POWERS to name and shame institutions which offer bad or misleading advice to customers are being pursued by the Financial Services Ombudsman.
With complaints up 30% last year, William Prasifka said some financial service providers should be identified so customers could be warned about them.
“The goal of our office is not simply to adjudicate complaints but to try to prevent problems from happening in the first place.
“In certain circumstances where we make an adverse finding against a financial service provider, we should be able to identify who they are,” he said, at the launch of the office’s 2009 report.
Shortly after he came into office last March, the Department of Finance asked for his views on rogue traders. Mr Prasifka said he was now engaged in “full discussions” with the department on the issue.
While his office would continue to protect the confidentiality of the complainant, it should be able to identify financial institutions engaging in sharp practice, if it was in the public interest.
Mr Prasifka also referred to Government approval for a series of measures to aid people in mortgage arrears.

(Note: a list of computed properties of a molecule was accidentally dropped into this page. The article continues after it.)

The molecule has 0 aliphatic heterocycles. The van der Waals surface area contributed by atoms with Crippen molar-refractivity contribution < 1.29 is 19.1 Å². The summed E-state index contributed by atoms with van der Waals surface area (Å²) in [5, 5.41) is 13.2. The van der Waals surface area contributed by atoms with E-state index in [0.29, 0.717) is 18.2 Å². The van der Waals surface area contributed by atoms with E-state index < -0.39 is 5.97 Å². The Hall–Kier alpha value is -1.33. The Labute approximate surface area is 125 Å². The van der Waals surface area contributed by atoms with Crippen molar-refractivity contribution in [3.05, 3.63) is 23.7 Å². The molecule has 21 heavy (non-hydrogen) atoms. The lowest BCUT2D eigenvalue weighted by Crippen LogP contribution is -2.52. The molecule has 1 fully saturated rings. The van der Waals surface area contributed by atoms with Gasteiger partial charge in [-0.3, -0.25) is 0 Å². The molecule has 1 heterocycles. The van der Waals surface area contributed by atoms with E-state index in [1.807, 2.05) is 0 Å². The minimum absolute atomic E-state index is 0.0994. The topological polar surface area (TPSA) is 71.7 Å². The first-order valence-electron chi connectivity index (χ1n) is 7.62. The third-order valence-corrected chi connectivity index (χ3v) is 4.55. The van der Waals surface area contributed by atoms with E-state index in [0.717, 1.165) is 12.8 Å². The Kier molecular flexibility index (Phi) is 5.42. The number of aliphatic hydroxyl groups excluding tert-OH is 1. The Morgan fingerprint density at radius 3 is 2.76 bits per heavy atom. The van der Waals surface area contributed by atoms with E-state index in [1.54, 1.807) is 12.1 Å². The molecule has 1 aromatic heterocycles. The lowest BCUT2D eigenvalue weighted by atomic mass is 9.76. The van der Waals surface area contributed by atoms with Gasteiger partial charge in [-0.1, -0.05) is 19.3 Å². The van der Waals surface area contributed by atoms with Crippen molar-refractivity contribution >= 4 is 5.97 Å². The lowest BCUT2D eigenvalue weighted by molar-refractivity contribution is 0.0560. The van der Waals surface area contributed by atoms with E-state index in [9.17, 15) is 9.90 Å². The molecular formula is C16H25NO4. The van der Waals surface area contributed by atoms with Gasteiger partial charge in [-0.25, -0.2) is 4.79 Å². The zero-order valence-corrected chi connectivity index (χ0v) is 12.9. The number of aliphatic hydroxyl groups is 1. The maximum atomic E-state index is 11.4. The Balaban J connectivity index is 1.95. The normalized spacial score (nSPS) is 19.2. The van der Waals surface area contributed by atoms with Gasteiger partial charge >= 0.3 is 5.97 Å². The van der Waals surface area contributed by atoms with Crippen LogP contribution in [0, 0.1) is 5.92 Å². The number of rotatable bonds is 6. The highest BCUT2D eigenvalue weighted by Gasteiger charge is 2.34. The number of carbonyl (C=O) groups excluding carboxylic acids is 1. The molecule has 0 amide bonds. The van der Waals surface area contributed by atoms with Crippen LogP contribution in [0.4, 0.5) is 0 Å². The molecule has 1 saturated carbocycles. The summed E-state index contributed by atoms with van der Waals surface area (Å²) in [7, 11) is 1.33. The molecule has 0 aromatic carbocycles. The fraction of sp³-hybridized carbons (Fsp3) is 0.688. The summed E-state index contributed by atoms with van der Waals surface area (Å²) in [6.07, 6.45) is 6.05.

The measures will allow borrowers who fail to agree a debt-restructuring plan with their bank a right of appeal to the ombudsman.
The change would give the office a central role in adjudicating between people in arrears and their financial provider, he said.
The ombudsman referred to a rise in the number of complaints in relation to low-rate tracker mortgages that were being dealt with on a case-by-case basis.
The ombudsman has also expressed concern to the regulator that he is unable to deal with accountants who give investment advice.
Last year he had to decline investigating three major complaints involving accountancy firms where the amount invested was up to €700,000 in each case.
© Irish Examiner Ltd. All rights reserved